Would you like to avoid the risk of non-payment and free up extra resources? If so, factoring could be the solution.

What are the advantages of factoring for your company?

You save time and money

By assigning your receivables administration to an external partner you can convert fixed costs to variable costs. Not only do you reduce your general operating costs and staff expenses, but you no longer need to constantly invest in new or changing technologies. You will also experience fewer problems in the event of extended absence, the departure of administrative staff or a temporary increase in the workload. However, the major advantage is that you have more opportunity to expand your business because you can devote more time to your customers.

You avoid non-payment

Because the factoring company examines your receivables portfolio thoroughly, you have a better idea of your debtors' creditworthiness. This screening can also apply to your domestic and foreign prospects. This means you always operate on the basis of reliable trade information and don't waste time and energy on high-risk debtors. And thanks to its expertise, the factoring company will also be able to act more quickly to stop any attempts at fraud.

If you also opt for cover for the risk of non-payment, you can obtain up to 100% cover for default. In this way you avoid cash-flow problems due to unpaid invoices and protect your investment in your company. Because the factoring company pays you the compensation after a pre-arranged deadline, you can have more reliable cash planning.

You free up more working capital

Debtors tend to pay their invoices more quickly to a factoring company than directly to the supplier. As a result, the average "days sales outstanding" (DSO) of your receivables is lower, which means your company needs less additional financing and therefore makes a direct saving on interest.

What's more, you collect payment more quickly without putting pressure on your debtors or tightening up your payment terms, which is always delicate in a commercial relationship.

If you also receive advances on your invoices from the factoring company, you avoid pressure on your cash flow. That is because your financing is linked to your turnover, so you can always cover any extra requirement for working capital based on your receivables.

You have a stronger negotiating position due to better ratios

Under certain circumstances, factoring products with risk cover make it possible for you to work off-balance-sheet. This means your balance sheet is more concise, your net debt is reduced, and your company's liquidity and solvency ratios improve. As well as having a positive impact on the cost of service from your bank, this also influences your suppliers, major debtors and credit insurance companies when assessing their risks.

You can keep close track of your debtors

Thanks to the online monitoring and reporting, you can keep up to date with changes in your receivables portfolio. For instance, you can consult information on outstanding invoices, credit notes, payments and disputes at any time and you know the exact state of your cash flow.

And for your debtors?

  • Thanks to the intervention of the factoring company, you have more certainty of payment, which means you can offer your debtors longer payment terms.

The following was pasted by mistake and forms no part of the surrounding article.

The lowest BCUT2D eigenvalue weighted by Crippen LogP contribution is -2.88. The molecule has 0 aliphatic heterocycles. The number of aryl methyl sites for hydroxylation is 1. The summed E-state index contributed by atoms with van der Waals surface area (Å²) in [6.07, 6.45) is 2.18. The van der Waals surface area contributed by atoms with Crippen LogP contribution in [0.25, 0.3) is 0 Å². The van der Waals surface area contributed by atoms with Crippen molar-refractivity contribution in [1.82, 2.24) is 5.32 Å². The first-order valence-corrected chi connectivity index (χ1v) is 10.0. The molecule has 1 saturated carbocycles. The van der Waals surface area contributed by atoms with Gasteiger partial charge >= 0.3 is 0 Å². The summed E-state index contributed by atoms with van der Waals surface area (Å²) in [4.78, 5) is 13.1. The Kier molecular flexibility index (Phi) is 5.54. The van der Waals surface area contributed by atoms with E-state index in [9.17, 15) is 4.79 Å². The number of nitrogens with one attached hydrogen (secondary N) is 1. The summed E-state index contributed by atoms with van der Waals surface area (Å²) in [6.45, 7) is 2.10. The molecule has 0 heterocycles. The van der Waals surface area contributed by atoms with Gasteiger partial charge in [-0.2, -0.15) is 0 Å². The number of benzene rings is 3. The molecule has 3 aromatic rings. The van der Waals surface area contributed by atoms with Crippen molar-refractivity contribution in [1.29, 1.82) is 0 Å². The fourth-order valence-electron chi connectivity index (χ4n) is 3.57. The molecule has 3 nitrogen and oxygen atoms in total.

• With every collection, the factoring company provides your debtor with clear reports, so that it is easy for them to keep a track of their payments.
  • Foreign debtors don't have to provide supplementary guarantees.


Factoring: what about the risks?

By outsourcing your billing, you can save a lot of time, energy and resources. But what about the risk?

That depends on the agreement you have entered into with the factoring company:

  • With non-recourse factoring, you assign the risk of non-payment of the invoices to the factoring company. This means provision of cover for non-payment up to 100% of the amount of the receivable, but within predefined limits.

  • With recourse factoring, your company bears the risk of non-payment of invoices. If the factoring company doesn't manage to obtain payment from a debtor after a certain time and repeated reminders, it will claim the amount concerned from you.

    In that case, you will have to try to obtain payment of the outstanding amount from the debtor concerned through judicial collection. You can call upon the services of a bailiff or collection agency for this, but most factoring companies also offer this service.

In its risk assessment and pricing, the factoring company will of course also take account of the quality of the receivables portfolio.



Cross-border factoring: better risk management

If you do business abroad, and particularly if you export, it is also advisable to transfer the monitoring, risk cover and funding of your foreign receivables to a factoring company. Why choose cross-border factoring?

  • Default cover, since it is not always easy to assess a foreign debtor's creditworthiness.
  • Legislation and trading practices regarding billing can vary considerably from one country to another. If you handle collection yourself from Belgium, lack of knowledge of local practices could cause problems.
  • Better risk management. If your foreign debtor goes bankrupt, the local branch of your factoring company has a stronger legal basis to collect any outstanding invoices.

The actual services offered by the factoring company depend on how your company operates.

  • You export and bill your foreign debtors yourself
    In that case, the factoring company can collect and monitor receivables in most countries and provide funding and cover. This is done through a network of affiliated companies or correspondent factoring companies.
  • You issue invoices through your foreign subsidiaries
    In that case, the factoring company will offer your various subsidiaries a factoring agreement through own its local units. That means your local staff can call on the services of local experts, using their own language and in accordance with local trading practices.